Brenden Chabot

Student Speaker | Étudiant.e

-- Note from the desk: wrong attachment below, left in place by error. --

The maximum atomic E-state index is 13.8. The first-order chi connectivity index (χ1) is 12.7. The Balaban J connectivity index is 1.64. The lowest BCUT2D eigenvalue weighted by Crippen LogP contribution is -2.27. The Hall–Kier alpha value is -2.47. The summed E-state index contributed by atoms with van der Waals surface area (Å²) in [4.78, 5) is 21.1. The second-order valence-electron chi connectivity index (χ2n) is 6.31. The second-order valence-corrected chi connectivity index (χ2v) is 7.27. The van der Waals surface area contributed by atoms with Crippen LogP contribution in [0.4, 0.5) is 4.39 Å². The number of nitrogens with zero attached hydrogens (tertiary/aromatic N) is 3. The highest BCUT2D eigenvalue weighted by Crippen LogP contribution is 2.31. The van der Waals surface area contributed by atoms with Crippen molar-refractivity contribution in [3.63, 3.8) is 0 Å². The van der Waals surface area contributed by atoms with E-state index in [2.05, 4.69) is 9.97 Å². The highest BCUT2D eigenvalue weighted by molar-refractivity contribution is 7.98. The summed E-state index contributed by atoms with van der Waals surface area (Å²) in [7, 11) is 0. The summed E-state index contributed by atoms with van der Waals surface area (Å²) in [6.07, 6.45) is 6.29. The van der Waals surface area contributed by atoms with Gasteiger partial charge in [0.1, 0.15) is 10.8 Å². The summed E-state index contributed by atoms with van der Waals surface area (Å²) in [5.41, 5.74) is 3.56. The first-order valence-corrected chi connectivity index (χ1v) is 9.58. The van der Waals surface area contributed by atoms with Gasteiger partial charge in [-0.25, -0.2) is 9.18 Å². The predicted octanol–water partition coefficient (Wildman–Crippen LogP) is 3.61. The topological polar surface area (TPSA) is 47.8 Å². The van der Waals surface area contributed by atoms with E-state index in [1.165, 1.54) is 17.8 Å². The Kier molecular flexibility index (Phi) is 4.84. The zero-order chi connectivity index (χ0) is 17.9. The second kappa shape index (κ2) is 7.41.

Coastal wetlands play crucial ecological, economic and social roles that stem from their rich biodiversity. They provide essential habitat for a large variety of species, mitigate climate change and offer coastal protection and water purification. However, the Great Lakes (GL) wetlands are being degraded at an alarming rate due to anthropogenic stressors, climate change and invasive species. Exotic and invasive plant species are particularly problematic, and are suggested to be responsible for many ecosystem changes in the GL. An up-to-date analysis of the current distribution of wetland species is now of critical need. Working with the Great Lakes Protection Initiative (GLPI), this study examines the current biodiversity and distribution of plant species along the Canadian GL wetlands' hydrosere. We used an impressive dataset collected by Environment and Climate Change Canada during the summer of 2018-2019. This dataset includes 26 sites and more than 8500 quadrats across four GL. We adopted a multiscale approach to perform alpha-, beta-, and gamma-diversity analysis of this dataset. We showed that the northern lakes (Superior and Huron) are richer, more diverse and less invaded by exotic species than the southern lakes. The southern lakes (Erie and Ontario) are strongly human-impacted by showing a lower richness, a high cover in exotics and a more homogenous plant community. We also showed that the emergent marsh vegetation community is the most impacted along the hydrosere. This study offers an opportunity to develop a conceptual framework to assist wetland managers in their conservation and restoration efforts